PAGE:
Sunday, December 05, 2004


The lord mayor of Australia's largest city was under fire Friday over a decision to limit spending on Christmas celebrations, a move some critics see as an attempt to avoid offending non-Christian immigrant communities. Christians have decried the trend to play down the importance of the season as anything other than a time of consumerism and overindulgence, with all references to the Christian message removed. Lord Mayor Clover Moore's decision to restrict city council spending to about $465,000 means the city hall has been decorated with a single illuminated tree, which is perched on a balcony over the building's entrance. Other low-key decorations have been put up elsewhere in the city, as have banners with the words "Season's Greetings" in English and eight other languages, but no specific reference to Christmas.

Under a headline "Where's our Christmas?" the Daily Telegraph, a Sydney tabloid, published front-page pictures Friday contrasting Sydney's lone tree with the lit-up streets of New York, London and Paris.....

Prime Minister John Howard, a resident of the city of almost four million people, entered the debate in a radio interview Friday, saying that Moore's plans were "silly" and should be reconsidered. "I have never met a Jewish person or a Muslim Australian who wants us to stop celebrating Christmas," Howard said. "You can't have a generic approach to Christmas -- it celebrates an historic event, it celebrates the birth of Jesus of Nazareth, and it has become a focal point around the world for families to get together, to celebrate. You can't replace that." Sydney prides itself on being one of the world's most vibrant and popular cities whose celebrations of Christmas and New Year usually rival those of other centers......

Almost 70 percent of Australians identified themselves as Christians in a 2001 national census. Peter Stokes, director of a Christian ethics action group, said Christians were "seeing a huge amount of this type of political correctness happening across the country at the moment. "Pre-school and kindergartens staff are literally afraid to put up anything religious for fear a parent will complain," Stokes said. "Businesses are telling staff not to say 'Happy Christmas' -- so as not to offend customers."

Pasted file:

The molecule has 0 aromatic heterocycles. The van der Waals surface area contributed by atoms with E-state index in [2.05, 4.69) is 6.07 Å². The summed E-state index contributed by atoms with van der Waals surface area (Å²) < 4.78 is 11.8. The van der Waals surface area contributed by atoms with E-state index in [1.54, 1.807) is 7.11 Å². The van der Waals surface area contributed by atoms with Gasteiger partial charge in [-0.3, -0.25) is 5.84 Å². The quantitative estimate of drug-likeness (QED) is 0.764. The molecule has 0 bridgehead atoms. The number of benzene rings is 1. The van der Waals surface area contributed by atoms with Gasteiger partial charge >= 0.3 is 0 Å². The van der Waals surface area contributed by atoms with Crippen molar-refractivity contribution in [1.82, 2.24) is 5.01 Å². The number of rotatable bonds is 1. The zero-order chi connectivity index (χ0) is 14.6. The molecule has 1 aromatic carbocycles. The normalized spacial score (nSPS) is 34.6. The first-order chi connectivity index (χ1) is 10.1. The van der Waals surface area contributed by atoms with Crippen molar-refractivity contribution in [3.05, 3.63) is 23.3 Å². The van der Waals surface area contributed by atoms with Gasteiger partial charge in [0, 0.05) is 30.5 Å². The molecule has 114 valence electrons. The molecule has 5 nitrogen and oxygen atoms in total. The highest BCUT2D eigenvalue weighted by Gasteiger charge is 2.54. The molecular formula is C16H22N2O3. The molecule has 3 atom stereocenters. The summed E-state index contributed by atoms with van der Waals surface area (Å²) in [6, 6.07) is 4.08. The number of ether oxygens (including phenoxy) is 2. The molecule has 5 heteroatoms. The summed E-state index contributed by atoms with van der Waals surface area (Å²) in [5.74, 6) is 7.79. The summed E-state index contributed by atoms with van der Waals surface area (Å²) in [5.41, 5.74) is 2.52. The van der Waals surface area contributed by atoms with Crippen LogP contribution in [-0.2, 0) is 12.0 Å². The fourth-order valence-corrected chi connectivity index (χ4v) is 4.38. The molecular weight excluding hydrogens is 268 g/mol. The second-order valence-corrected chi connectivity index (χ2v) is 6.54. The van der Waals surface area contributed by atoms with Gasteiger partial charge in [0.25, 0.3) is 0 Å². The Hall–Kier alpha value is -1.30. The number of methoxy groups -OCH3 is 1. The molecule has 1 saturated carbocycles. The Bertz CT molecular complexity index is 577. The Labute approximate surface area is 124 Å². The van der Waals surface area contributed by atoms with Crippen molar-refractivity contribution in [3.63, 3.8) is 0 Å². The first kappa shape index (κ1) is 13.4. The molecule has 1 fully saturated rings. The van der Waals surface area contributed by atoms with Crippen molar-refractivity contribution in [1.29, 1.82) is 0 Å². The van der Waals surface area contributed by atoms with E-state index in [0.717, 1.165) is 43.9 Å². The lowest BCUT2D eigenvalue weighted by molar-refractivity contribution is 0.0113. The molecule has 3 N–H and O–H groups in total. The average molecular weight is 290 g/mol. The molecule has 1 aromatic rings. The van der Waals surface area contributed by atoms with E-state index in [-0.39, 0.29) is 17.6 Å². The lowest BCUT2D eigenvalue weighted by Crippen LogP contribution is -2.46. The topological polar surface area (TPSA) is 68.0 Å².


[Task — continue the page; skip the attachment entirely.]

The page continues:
In Australia's third-largest city, the Brisbane city council has given the go-ahead for a homosexual group called the "Caroling Queens" to sing Christmas songs at a shopping mall. "The glamorous Caroling Queens offer ... camped-up performances of favorite Christmas carols," the organizers said in a press release that promises "choreographed routines, feel-good tunes and a whole lot of sequins."

[Christmas for Queers only?]

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They have long abandoned dedication to truth. Lies are a lot more convenient

At Hamilton College--an elite liberal arts institution in Clinton, N.Y.--you can take courses in Roman civilization, Shakespeare and the "Emergence of Modern Western Europe, 1500-1815." All well and good. You can also take something called "Resistance Memoirs: Writing, Identity and Change." That last course--a month-long, half-credit seminar--is scheduled to begin next month. Its teacher is Susan Rosenberg, formerly of the Weather Underground.

Remember the Weather Underground? Its self-described revolutionaries, mostly middle-class, dedicated themselves to supporting radical black causes and tearing apart American society in the 1970s and early 1980s. In 1970, they blew up a townhouse when a bomb detonated prematurely and killed a few of their troops. Kathy Boudin, Bill Ayers, Bernardine Dohrn and other high-profile members of the group spent the next decade or so running from the police and, some of them, continuing to pursue careers in criminal violence.

Ms. Rosenberg did her part. In October 1981, in an operation code-named "The Big Dance," several black radicals and members of the Weather Underground held up a Brinks armored car in Nanuet, N.Y. In the course of that act of domestic terrorism, they murdered Peter Paige, a Brinks guard, and police officers Edward O'Grady and Waverly Brown, the only black officer on the Nyack, N.Y., force. Ms. Rosenberg, then still at large, was indicted as an accessory....

Under fire, Hamilton administrators have wrapped themselves in the mantle of free speech. "As long as public safety and the rights of others are not compromised," they stated, "the college does not normally put limits on which voices can be heard and which cannot."

Well, that depends. In 2002, it is true, when Annie Sprinkle, a pornography star and performance artist, came to Hamilton to regale students and members of the local community about the proper use of sexual appliances, Hamilton administrators stood high on the pedestal of free speech. But when Brendan McCormick, a Hamilton alumnus and official class representative, sought to alert his classmates to the Rosenberg appointment, the college's development office refused to send out a letter from him, as it normally would. "I pointed out the hypocrisy of sending out a press release claiming that you do not censor speech and then turning around and doing just that," Mr. McCormick later said.

Ah yes: Free speech for me, but not for thee.

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